(Renal Cell Carcinoma)
Kidney cancer is a disease in which cancer cells grow in the kidneys. The kidneys are two bean-shaped organs, located just above the waist, on each side of the spine. Their main function is to filter the blood and produce urine by which the body rids itself of waste products and excess water.
Cancer occurs when cells in the body (in this case kidney cells) divide without control or order. Normally, cells divide in a regulated manner. If cells keep dividing uncontrollably when new cells are not needed, a mass of tissue forms, called a growth or tumor. The term cancer refers to malignant tumors, which can invade nearby tissues and spread to other parts of the body. A benign tumor does not invade or spread.
There are two main types of kidney cancer: Wilms’ tumor, which occurs predominantly in children, and renal cell carcinoma in adults. The cells that line the ureter may also give rise to transitional cell cancer, and the connective tissues of the kidney may produce sarcomas, which are rare.
The cause of kidney cancer is unknown.
A risk factor is something that increases your chance of getting a disease or condition.
Risk factors for kidney cancer include:
- Family history of certain hereditary forms of kidney cancer
- Age: 50 or older
- Sex: Male
- Certain occupational exposures (eg, asbestos and aniline) and tanning products
- Exposure to some toxins, such as astrolachia (an herb common in some Chinese herbal preparations)
- Balkan nephritis
- Chromic renal stones
- Phenacitin abuse
- Tuberous sclerosis (a hereditary condition that causes tumors to grow in many different organs, including the kidney)
- Dialysis treatment
Symptoms may include:
- Blood in the urine
- Unexplained lower back pain or new pain elsewhere
- Shortness of breath or cough
- Lump in the belly
- Elevated blood pressure
- Unplanned, significant weight loss
- Unexplained fever
- Swelling of ankles, legs, and/or abdomen
Your doctor will ask about your symptoms and medical history, and perform a physical exam.
Tests may include:
Blood and Urine Tests–to check kidney function or find substances that indicate kidney cancer may be present.
Bone Scan–a test where you receive a special radioactive material that specifically lights up bones that are undergoing an active process (such as tumor growth). Kidney cancer likes to spread to the bones and this test is often performed to ensure the bones are not involved by the cancer.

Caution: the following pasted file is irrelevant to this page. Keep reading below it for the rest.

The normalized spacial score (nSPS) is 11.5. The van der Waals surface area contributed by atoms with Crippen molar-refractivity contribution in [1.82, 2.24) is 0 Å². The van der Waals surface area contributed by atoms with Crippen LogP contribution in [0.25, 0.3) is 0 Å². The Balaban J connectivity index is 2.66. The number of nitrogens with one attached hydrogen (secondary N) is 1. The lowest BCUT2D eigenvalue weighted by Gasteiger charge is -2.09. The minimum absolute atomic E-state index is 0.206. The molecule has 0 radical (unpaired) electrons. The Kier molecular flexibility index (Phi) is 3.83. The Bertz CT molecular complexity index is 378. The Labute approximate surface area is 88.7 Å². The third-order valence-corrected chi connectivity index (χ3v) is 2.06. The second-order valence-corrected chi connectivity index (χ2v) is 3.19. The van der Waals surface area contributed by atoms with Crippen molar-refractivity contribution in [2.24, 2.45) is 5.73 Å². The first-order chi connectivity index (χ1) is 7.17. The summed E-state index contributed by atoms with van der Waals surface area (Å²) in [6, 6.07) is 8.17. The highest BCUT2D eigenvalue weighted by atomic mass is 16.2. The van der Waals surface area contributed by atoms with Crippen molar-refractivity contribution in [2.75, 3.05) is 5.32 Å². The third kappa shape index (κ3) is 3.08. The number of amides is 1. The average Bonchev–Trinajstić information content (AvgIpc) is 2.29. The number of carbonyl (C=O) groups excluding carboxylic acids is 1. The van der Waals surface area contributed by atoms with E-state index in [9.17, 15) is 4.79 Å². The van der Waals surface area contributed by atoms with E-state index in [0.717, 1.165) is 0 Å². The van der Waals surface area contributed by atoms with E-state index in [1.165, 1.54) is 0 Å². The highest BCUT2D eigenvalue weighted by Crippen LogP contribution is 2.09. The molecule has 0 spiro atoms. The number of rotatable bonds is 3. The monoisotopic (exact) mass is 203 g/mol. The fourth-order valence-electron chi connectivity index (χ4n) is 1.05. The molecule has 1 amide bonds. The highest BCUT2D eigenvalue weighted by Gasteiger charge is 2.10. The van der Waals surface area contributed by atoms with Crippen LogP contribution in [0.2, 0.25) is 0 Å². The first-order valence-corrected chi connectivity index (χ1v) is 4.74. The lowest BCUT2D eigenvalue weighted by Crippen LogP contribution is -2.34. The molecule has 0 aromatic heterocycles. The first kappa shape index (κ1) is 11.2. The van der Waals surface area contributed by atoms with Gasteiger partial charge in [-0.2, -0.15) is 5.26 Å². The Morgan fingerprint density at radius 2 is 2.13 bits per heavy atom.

X-rays of the Chest and Abdomen–a test that uses radiation to take pictures of structures inside the body.
Intravenous Pyelogram–an x-ray of the kidneys and ureters after injection of contrast dye into the blood.
Renal Angiography–an x-ray of arteries that are leading to a possible kidney tumor.
CT Scan–a type of x-ray that uses a computer to make pictures of the inside of the kidneys and their surroundings.
MRI Scan–a test that uses magnetic waves to make pictures of the inside of the kidneys and their surroundings.
Renal Ultrasound–a test that uses sound waves to examine the kidneys.
Laparoscopy–a thin, lighted tube inserted through a small incision in the abdomen to look at the kidney.
Cytoscopy–examination of the bladder, ureters, and kidneys via a thin tube inserted through the urethra.
Biopsy–removal of a sample of kidney tissue to test for cancer cells.
Once kidney cancer is found, staging tests are performed to find out if the cancer has spread and, if so, to what extent. Treatment depends on the stage.
Surgery is the most important component of any curative approach to kidney cancer. Chemotherapy is rarely given because generally there is no benefit. There is some information suggesting immunotherapies (interleukin or interferon) may be of some benefit, though the response to these agents is generally quite low and unreliable. Radiation is effective for kidney cancer that has spread to the lung, bones, or brain but is not considered curative.
Surgery–surgical removal of a cancerous tumor and nearby tissues, and possibly nearby lymph nodes. Surgeries to treat kidney cancer include:
Radical Nephrectomy–removal of the entire kidney, adrenal gland, and nearby fatty tissue and lymph nodes.
Partial Nephrectomy–removal of the cancerous part of the kidney only. Used to treat smaller tumors that have not spread locally.
Removal of Metastases–removal of cancerous tissues that have spread to other parts of the body, particularly if they are causing symptoms.
Radiation Therapy (or Radiotherapy)–the use of radiation to kill cancer cells and shrink tumors. Radiation may be:
External Radiation Therapy–radiation directed at the tumor from a source outside the body
Chemotherapy–the use of drugs to kill cancer cells. Chemotherapy may be given in many forms including: pill, injection, and via a catheter. The drugs enter the bloodstream and travel through the body killing mostly cancer cells, but also some healthy cells.
Immunotherapy–the use of drugs like interleukin-2 and interferon to help the immune system to better fight and destroy cancer cells.
Measures to prevent kidney cancer are limited:
- Avoid using tobacco products
- Avoid occupational exposures
See your doctor at the first sign of possible symptoms, since early detection is the key to cure.